Record number of pensioners use contactless sparking fears over future of cash

Record number of pensioners use contactless sparking fears over future of cash

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Patrick O'Donnell

By Patrick O'Donnell

Published: 27/02/2024

- 10:59

Updated: 27/02/2024

- 12:05

Barclays research has found older pensioners are increasingly using contactless to pay rather than chip and PIN

Barclays has forecast a “greater shift” to using mobile wallets to pay following a rise in the use of contactless payments among pensioners.

The majority of pensioners are increasingly using contactless payments instead of chip and PIN card payments, according to new research from one of the country’s biggest banks.

The proportion of active users of this payment method among 85 to 95-year-olds exceeded 80 per cent for the first time, a survey carried out by Opinium found.

Over 65s in the UK were the fastest growing group for contactless usage for the third year in a row.

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Woman using contactless payment and Barclays branch

Barclays's survey suggests older people are using contactless payments more often


Karen Johnson, the head of retail at Barclays, said: “In 2024, we expect to see a greater shift to payments using mobile wallets, as more bricks-and-mortar businesses integrate the technology into their customer experience.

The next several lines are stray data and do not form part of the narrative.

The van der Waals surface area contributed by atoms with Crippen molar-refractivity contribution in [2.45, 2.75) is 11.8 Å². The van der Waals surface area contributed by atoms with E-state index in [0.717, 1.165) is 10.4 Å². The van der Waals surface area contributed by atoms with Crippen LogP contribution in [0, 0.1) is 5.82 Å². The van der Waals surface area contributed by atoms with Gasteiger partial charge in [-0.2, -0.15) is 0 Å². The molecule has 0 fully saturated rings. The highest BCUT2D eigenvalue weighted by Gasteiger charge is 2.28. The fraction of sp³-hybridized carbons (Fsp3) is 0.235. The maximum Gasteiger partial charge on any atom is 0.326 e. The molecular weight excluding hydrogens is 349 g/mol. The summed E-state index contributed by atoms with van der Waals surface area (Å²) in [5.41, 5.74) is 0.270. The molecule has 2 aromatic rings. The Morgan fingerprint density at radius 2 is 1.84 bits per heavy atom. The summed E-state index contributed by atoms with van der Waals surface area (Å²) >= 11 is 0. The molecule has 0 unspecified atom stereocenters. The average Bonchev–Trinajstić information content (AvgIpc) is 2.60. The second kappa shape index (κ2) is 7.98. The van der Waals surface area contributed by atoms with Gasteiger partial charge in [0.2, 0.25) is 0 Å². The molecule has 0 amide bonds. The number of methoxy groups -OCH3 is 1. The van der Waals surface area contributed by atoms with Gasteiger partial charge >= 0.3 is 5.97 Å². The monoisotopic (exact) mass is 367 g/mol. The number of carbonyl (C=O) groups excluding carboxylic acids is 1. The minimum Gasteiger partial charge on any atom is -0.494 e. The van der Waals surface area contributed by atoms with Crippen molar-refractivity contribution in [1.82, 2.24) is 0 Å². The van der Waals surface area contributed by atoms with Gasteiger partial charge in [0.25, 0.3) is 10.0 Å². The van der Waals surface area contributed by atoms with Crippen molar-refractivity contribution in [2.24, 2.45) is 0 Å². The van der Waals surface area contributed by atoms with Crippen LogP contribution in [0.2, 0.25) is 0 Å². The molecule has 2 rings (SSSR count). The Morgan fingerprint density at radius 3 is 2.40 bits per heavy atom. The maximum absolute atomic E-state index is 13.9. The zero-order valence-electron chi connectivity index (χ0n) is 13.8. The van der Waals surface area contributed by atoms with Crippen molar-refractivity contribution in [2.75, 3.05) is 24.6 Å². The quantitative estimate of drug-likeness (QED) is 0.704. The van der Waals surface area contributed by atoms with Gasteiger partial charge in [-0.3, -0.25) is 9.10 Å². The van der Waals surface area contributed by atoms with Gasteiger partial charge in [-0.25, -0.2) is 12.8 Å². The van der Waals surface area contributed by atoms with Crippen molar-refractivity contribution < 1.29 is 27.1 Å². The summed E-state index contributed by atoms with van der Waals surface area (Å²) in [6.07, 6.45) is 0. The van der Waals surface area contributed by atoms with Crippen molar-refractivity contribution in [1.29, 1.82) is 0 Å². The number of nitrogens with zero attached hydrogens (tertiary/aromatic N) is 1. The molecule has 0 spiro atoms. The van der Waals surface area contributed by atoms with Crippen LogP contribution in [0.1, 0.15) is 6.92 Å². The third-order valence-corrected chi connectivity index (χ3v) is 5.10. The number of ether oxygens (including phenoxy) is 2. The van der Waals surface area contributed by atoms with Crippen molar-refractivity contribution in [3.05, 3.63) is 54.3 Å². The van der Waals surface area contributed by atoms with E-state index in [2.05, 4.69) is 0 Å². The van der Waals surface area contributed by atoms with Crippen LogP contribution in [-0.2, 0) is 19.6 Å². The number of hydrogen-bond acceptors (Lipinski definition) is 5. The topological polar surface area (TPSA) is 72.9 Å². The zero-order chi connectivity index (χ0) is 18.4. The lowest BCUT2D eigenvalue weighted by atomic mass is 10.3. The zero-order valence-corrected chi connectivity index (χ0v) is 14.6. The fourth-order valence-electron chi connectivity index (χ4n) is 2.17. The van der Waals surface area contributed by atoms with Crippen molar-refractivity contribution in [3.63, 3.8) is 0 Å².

“Many of our hospitality and leisure clients are finding success by giving customers the ability to order and pay from their table by scanning a QR code.”

Data from Barclays has revealed that a record 93.4 per cent of in-store debit and credit card transactions of up to £100 were made using contactless payments last year.

Overall, consumers made 231 transactions and spent around £15.69 usually each time with the average shopper spending £3,260 using contactless payments over the period.

While the gap between older and younger Britons using contactless is narrowing, the payment method remains more popular with younger people in the UK, the survey found.

Just three per cent of over-75s said they prefer using mobile payments compared to physical cards.

A quarter people aged between 18 to 34-year-olds said they prefer to use their phone for payments instead.

More than a fifth of Britons in this age demographic regularly leave their wallet behind when shopping, instead choosing to use their smartphone.

Cash withdrawals in Post Office

GB News has previously reported on peoples concerns with the move from cash to contactless


In comparison, only one per cent of Britons aged 75 or over would leave their wallet at home when going out to the shops.

Around 18 per cent of people polled revealed that they had trouble remembering their PIN, however 78 per cent prefer to use chip and pin when buying items over £100.

Pierce Linney, the co-founder of Implement AI, spoke with GB News earlier today about why cash has potentially “had its day”.

He explained: “The reason banks are closing is because nobody is using them. My mum, she’s in her eighties, she doesn’t want to be fumbling around with cash.

“We are living in an age when technology is something which improves our lives. We want frictionless payments.”

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